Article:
Seamus Power failed to replicate the heroics of a day one 66 but would’ve envisaged making a dart through the field on Saturday but, despite a birdie at the first, the Olympian struggled from there to eventually card a one-over par 71 that saw him finish in a tie for 41st at 3-under.
At the head or of proceedings Chez Revie showed no signs of a US Open hangover as he bolted into a six-shot lead after firing a stunning seven-under par 63.
Truth is, Reavie is navigating new waters here. His only other 54-hole lead came in 2008 at the RBC Canadian Open, when he held on for what is his only PGA TOUR win in 277 starts. That was so long ago, Reavie’s competition is either off the TOUR (Anthony Kim) or has settled into PGA TOUR Champions competition (Billy Mayfair, Mark Calcavecchia, Scott McCarron).
Just don’t think the lack of victories translates into a pushover, because nothing is further from the truth.
“He’s a little bulldog. He’s an MMA fighter trapped in a golfer’s world,” said longtime caddie and loyal friend Justin York. “He hates to lose more than he likes to win.”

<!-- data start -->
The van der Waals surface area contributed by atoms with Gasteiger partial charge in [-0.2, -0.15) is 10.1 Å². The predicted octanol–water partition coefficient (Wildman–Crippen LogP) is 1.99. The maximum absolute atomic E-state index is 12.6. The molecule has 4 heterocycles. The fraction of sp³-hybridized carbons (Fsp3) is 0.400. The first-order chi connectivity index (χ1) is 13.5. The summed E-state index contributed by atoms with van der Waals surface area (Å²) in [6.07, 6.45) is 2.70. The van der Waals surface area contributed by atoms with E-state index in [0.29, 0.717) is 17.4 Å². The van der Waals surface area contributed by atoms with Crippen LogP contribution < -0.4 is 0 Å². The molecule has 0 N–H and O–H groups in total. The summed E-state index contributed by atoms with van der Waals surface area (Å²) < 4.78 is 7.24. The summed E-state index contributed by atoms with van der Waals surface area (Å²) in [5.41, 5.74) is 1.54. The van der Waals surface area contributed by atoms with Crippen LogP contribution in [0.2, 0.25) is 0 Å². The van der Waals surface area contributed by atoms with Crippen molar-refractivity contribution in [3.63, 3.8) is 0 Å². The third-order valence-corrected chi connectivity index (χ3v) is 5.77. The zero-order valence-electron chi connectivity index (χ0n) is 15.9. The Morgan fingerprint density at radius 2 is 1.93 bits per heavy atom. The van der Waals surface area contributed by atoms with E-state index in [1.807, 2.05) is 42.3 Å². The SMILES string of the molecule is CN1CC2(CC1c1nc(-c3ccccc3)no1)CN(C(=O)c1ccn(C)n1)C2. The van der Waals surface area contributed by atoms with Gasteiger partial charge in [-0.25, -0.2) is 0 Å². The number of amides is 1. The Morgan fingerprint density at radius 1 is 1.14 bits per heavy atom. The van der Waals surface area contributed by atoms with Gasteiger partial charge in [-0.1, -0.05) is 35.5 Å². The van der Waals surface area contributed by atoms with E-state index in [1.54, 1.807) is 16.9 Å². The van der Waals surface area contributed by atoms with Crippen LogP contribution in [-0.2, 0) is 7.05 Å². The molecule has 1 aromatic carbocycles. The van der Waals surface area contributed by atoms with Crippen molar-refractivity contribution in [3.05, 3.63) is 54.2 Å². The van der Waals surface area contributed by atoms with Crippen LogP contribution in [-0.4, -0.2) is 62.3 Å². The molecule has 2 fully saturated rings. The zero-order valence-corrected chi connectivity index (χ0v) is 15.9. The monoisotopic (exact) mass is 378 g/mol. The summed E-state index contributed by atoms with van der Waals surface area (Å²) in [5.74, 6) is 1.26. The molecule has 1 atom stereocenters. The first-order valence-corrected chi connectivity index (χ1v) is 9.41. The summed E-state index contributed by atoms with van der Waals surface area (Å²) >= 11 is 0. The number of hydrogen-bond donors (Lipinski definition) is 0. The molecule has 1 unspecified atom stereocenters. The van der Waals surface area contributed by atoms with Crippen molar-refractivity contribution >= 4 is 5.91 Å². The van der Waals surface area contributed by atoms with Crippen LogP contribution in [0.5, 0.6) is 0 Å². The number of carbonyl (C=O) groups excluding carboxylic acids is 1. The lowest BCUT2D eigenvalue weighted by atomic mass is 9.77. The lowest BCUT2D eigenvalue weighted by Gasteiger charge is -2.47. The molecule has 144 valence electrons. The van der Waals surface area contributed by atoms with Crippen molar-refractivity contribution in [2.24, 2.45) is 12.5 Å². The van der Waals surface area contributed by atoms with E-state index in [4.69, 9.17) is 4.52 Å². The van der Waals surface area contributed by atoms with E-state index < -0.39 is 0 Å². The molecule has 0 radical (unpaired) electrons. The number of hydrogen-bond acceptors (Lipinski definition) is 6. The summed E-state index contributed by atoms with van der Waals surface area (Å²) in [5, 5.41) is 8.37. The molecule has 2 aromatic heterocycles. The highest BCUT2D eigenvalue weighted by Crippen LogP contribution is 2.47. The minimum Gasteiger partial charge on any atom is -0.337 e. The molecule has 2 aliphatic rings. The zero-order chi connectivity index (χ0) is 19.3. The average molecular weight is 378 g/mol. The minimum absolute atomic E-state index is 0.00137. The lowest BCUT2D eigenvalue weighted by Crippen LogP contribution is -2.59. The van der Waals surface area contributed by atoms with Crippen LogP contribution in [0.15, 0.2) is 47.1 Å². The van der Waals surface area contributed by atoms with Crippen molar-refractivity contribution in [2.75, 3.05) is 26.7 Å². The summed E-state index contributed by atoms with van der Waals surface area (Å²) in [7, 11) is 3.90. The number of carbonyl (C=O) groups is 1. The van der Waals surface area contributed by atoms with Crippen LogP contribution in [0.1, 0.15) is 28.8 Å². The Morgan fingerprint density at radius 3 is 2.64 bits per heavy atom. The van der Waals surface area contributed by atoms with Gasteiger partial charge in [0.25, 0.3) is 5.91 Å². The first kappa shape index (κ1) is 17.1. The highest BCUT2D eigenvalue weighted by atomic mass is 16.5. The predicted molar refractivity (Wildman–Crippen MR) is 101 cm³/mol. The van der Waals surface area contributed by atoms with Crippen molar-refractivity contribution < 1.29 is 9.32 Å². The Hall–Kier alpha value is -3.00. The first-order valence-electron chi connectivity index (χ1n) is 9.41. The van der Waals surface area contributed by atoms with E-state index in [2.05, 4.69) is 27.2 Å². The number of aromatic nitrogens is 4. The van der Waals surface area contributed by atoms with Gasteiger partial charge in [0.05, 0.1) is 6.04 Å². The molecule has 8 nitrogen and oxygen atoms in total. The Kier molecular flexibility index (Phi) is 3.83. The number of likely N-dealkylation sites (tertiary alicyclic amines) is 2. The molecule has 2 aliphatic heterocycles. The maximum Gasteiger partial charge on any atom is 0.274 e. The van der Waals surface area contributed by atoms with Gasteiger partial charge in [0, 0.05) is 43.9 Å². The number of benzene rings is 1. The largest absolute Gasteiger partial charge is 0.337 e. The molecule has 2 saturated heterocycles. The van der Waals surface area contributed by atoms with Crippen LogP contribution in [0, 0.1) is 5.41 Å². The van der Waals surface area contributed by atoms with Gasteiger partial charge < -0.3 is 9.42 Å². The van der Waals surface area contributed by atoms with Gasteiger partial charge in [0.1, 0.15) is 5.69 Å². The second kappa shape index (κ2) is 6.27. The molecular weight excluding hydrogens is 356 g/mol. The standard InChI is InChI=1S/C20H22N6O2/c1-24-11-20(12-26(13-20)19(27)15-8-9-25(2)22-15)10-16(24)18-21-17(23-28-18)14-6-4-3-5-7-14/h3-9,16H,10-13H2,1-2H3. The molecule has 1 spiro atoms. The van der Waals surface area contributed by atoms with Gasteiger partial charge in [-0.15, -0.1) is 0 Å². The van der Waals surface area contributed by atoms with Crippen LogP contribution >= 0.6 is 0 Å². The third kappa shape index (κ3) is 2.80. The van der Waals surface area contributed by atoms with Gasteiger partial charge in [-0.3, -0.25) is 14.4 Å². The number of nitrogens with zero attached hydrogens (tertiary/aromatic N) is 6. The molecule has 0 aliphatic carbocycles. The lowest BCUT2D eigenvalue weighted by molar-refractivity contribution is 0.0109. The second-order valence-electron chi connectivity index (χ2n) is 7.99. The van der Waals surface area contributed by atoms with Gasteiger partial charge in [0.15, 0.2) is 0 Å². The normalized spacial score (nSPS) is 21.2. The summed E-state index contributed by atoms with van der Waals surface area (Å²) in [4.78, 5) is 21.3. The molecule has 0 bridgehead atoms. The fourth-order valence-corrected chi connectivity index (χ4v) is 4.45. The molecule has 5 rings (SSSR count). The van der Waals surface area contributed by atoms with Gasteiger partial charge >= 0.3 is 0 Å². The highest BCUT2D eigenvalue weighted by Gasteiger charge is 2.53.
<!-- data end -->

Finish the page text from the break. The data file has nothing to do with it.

York concedes that the stunning turnaround will be remembered for the way in which second round overnight leader Zack Suchar started the back nine (he hit a tree on 10 and drove it just 154 yards; his tee ball on 11 landed up against the lip of a bunker; his third shot on 12 was flopped into a bunker). What shouldn’t be overlooked here is how Reavie remained stoic. The 5-foot-9-inch, 160-pound Corey Pavin-like competitor rolled in birdies from 24, 11 and 3 feet during that stretch, then kept the foot on the gas with birdies at 13, 15, 17 and 18.
“We just stuck to our game,” said York, who has been on Reavie’s bag for nearly six years. While Reavie could have gotten caught up in the struggles of Sucher, who went out in 31 and came home in 40, the fact that he did not is a tribute to him.
“It was like last week at the U.S. Open,” said York. “We played the fourth round with Brooks (Koepka) and Brooks birdied four of the first five, while we were 1-over. But Chez knows he isn’t Brooks, he can’t play Brooks Koepka’s game, so he just focused on playing his.”
Koepka did shoot 68 to finish second, but significantly, Reavie came home in 71 for a share of third, his best-ever finish in a U.S. Open.
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